Halifax “owns” bagel
East Coast Bakery opened in Halifax on May 14 last year. (photo by Alex Rose)
Gerry Lonergan wants to put Halifax on the bagel map. “Why do Montreal and New York own bagels?” he asked. “Two cities shouldn’t own bagels. Why can’t Halifax own them?”
Lonergan’s East Coast Bakery celebrates its one-year anniversary May 14. Since he opened last year, he’s been churning out quality bagels. The bakery came in third in a local newspaper’s poll for best new business after being open for only 45 days – and the voting had started two weeks before the store’s first day.
Although Lonergan is from Montreal, he is adamant that his bagels are their own style, which he calls East Coast. There are a few things that set them apart.
The first is sourdough: Lonergan is the only baker he knows who uses it for his bagels. The second is that his bagels are kosher, even though Lonergan himself isn’t Jewish.
With a laugh, he noted that Chabad Rabbi Mendel Feldman “said if I do become Jewish I wouldn’t be able to open on Saturday, so it works for everybody in the community.”
About his decision to go kosher, Lonergan explained, “If I went kosher, it was another level of auditing, of standards, of quality that I felt a lot of people would have trouble following my example, so it would give me a leg up in it from a business standpoint. But, also, I thought it was the right thing to do, it would just add that extra bit of authenticity to these bagels.”
Halifax Jewish community member Josh Bates helped Lonergan get started. The two met when a mutual friend told Bates he had to try Lonergan’s bagels, when Lonergan was still making them from home.
“In terms of becoming kosher, I also introduced him to the Chabad rabbi who kosher-izes his bagels, if that’s the word,” said Bates.
Bates works in the mayor’s office and, although he didn’t help Lonergan in any official capacity, he was able to use his knowledge to help in other ways.
“He had a few questions around building code, getting approvals, finding a location. I introduced him to the executive directors of a couple different business improvement districts in Halifax,” explained Bates.
With a background in the electronics industry, where he streamlined production processes, Lonergan knew how he wanted his bakery to function and what he would need to make it happen. The entire back of the bakery is open concept, so the customer can see as the bagels and challot are made every step of the way.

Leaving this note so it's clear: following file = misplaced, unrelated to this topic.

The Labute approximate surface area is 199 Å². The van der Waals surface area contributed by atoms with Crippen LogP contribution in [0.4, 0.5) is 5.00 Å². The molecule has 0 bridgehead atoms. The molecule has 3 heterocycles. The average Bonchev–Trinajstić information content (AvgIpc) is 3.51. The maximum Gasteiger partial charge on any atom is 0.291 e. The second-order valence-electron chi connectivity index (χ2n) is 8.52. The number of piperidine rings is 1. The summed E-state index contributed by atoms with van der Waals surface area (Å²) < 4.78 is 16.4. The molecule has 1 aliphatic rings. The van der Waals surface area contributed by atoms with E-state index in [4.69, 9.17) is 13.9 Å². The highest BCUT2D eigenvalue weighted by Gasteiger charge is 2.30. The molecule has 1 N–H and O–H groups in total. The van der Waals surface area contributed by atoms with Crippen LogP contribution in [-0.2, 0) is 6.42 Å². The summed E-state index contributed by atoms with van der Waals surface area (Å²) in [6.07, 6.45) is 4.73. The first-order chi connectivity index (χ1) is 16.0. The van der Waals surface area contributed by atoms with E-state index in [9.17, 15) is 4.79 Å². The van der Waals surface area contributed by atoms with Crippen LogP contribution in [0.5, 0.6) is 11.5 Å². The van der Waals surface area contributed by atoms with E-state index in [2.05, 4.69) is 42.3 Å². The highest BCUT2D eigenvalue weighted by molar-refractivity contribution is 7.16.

It was important for Lonergan to find the perfect place to set up shop, in part because his machines need three-phase power, which wasn’t available in every potential location. One of those machines turns tubes of dough into rings, which are then each individually hand-stretched before being boiled in a pot of honey-water. The machine churns out the rings at a rate of 3,600 an hour, or one a second.
While living in Montreal, Lonergan visited Halifax a few years ago and knew it was the place he wanted to be.
“I came for a five-day trip and I just fell in love. I just said, ‘Wow the people are so nice, the ocean is amazing.’ I just saw lots of opportunity here, and I saw there was a need for what I wanted to do here. There was a need for artisanal bread, artisanal bagels,” he said. “Within 48 hours of that trip, I said, ‘That’s it, I’m moving.’ I came home and put my house up for sale within about five days.”
In less than a year, East Coast Bakery has become something of a Halifax institution. Aside from his bagels and challot, which are based on old family recipes, Lonergan hopes to add hamantashen by next Purim. But even if he keeps the menu the same, Bates said the quality of Lonergan’s baked goods should ensure the bakery’s success.
“No matter how good a bagel is, it’s always better when it’s fresh out of oven…. I like a thin sweet bagel right out of the oven and, until East Coast Bakery opened, you couldn’t get that in Halifax,” he said.
And the challah? “Best challah I’ve ever had,” Bates said. “When I go in there and buy a bag, I have hard time not finishing an entire loaf on my walk home.”
Alex Rose is a master’s student in journalism at the University of King’s College in Halifax. He graduated from the same school in 2016 with a double major in creative writing and religious studies, and loves all things basketball. He wrote this article as part of an internship with the Jewish Independent.